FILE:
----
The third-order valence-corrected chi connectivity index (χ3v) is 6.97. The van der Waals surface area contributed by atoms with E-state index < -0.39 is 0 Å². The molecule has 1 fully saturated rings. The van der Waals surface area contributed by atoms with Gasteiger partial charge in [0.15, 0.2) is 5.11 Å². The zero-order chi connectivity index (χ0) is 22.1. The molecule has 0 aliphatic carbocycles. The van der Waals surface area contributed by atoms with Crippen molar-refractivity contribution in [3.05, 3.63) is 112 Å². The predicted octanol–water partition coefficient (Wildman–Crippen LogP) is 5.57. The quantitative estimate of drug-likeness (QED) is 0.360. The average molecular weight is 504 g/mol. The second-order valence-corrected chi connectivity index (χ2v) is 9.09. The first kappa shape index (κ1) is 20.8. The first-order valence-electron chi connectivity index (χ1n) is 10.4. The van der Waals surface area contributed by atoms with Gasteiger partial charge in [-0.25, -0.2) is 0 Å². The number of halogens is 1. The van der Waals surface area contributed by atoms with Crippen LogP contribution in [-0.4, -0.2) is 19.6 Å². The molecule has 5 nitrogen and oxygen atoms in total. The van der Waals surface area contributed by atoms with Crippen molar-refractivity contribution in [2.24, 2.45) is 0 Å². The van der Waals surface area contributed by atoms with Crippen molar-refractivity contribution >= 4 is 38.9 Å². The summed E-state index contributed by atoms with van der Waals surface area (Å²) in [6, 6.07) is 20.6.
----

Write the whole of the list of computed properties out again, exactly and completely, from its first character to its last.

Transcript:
The third-order valence-corrected chi connectivity index (χ3v) is 6.97. The van der Waals surface area contributed by atoms with E-state index < -0.39 is 0 Å². The molecule has 1 fully saturated rings. The van der Waals surface area contributed by atoms with Gasteiger partial charge in [0.15, 0.2) is 5.11 Å². The zero-order chi connectivity index (χ0) is 22.1. The molecule has 0 aliphatic carbocycles. The van der Waals surface area contributed by atoms with Crippen molar-refractivity contribution in [3.05, 3.63) is 112 Å². The predicted octanol–water partition coefficient (Wildman–Crippen LogP) is 5.57. The quantitative estimate of drug-likeness (QED) is 0.360. The average molecular weight is 504 g/mol. The second-order valence-corrected chi connectivity index (χ2v) is 9.09. The first kappa shape index (κ1) is 20.8. The first-order valence-electron chi connectivity index (χ1n) is 10.4. The van der Waals surface area contributed by atoms with Gasteiger partial charge in [-0.25, -0.2) is 0 Å². The number of halogens is 1. The van der Waals surface area contributed by atoms with Crippen LogP contribution in [-0.4, -0.2) is 19.6 Å². The molecule has 5 nitrogen and oxygen atoms in total. The van der Waals surface area contributed by atoms with Crippen molar-refractivity contribution in [2.24, 2.45) is 0 Å². The van der Waals surface area contributed by atoms with Crippen molar-refractivity contribution >= 4 is 38.9 Å². The summed E-state index contributed by atoms with van der Waals surface area (Å²) in [6, 6.07) is 20.6.